Staying Put or Going Home: How the Pandaily Team Celebrated Chinese New Year in Seven Different Cities

Source: VCG

Spring Festival may be the only time of the year when families in China are reunited to share love and high spirits over a hearty meal. Following an arduous year fighting against the pandemic, many wished to return home to celebrate the holiday. However, strict measures were imposed to prevent the resurgence of COVID-19 even though the country has largely contained the virus. While the administration encouraged citizens to cancel trips home, many were undeterred by the strict measures and were determined to see their families.

How did the Pandaily team celebrate Spring Festival in seven different cities? Let’s hear everyone’s holiday stories.


Agnes Xueer Lu, Journalist
Current location: Wuhan, Hubei

Fireworks and firecrackers were used to be prohibited in some urban areas, but this year is different.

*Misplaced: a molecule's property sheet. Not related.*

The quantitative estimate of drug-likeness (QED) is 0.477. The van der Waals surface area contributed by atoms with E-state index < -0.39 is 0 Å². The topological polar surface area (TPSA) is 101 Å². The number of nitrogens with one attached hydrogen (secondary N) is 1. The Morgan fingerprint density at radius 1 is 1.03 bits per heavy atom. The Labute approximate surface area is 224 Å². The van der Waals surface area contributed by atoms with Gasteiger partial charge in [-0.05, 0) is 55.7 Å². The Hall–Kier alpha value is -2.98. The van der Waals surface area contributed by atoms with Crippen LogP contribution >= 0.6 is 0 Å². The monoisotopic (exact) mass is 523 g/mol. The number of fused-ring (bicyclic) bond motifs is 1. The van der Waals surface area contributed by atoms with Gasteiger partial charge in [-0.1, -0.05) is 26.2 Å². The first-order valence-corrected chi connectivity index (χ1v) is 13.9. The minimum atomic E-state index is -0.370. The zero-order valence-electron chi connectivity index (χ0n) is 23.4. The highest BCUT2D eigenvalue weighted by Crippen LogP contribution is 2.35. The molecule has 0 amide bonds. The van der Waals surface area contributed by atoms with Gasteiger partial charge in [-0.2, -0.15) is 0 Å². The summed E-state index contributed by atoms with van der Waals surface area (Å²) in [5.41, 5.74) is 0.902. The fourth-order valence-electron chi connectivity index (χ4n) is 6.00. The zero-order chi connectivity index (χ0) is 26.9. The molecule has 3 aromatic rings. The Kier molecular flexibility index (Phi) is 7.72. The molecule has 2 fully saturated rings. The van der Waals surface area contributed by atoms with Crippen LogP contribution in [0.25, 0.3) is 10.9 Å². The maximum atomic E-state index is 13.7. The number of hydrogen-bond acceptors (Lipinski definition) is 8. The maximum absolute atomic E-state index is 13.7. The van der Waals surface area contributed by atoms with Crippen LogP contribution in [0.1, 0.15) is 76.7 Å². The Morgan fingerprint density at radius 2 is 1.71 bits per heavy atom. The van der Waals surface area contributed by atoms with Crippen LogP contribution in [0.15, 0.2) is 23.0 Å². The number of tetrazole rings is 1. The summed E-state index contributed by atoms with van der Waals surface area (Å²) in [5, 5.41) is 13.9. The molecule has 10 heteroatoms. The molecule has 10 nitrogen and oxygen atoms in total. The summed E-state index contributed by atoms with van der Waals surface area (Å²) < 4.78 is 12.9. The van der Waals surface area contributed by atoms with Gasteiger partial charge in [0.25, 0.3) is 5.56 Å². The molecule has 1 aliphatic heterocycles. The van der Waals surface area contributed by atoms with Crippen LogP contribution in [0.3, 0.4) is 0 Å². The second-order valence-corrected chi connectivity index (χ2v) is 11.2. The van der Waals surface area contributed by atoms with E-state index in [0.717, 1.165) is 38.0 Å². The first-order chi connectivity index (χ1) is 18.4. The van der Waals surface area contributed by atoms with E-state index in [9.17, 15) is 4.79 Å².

Last spring festival, Wuhan was the epicenter of the pandemic and the city had been in lockdown for 76 days. Living in the COVID-19 ground zero, Wuhanese were not in the mood for holiday last year. Rather, we were immersed in tremendous anxiety and depression over the mysterious virus and worried about disinfectant shortage. I still remember the gloomy weather as I stood on my balcony staring at the empty street.

This year, spring arrived earlier. My relatives and I can once again celebrate new year’s eve together at my aunt’s. In traditional Chinese culture, firecrackers and fireworks are used to scare away the evil spirits and dispel bad luck. The government seemed to have turned a blind eye to the years-long firecracker ban in urban areas. We lit up the firecrackers in the middle of the night, hoping that the coming year will be filled with happiness. More importantly, we wished that we can stay together, safe and sound.


Cherry Wang, Business Development
Current location: Wenzhou, Zhejiang

I wasn’t home to celebrate Spring Festival last year due to the pandemic, so I am determined to drive back this year. I was surprised that the traffic was not bad at all. I guess most people have stayed put to celebrate the holiday in response to the country’s travel restriction plan.

On new year’s eve, I was overjoyed to reunite with my big family. My grandfather even popped up his precious decade-old Baijiu, a type of Chinese liquor distilled from fermented sorghum.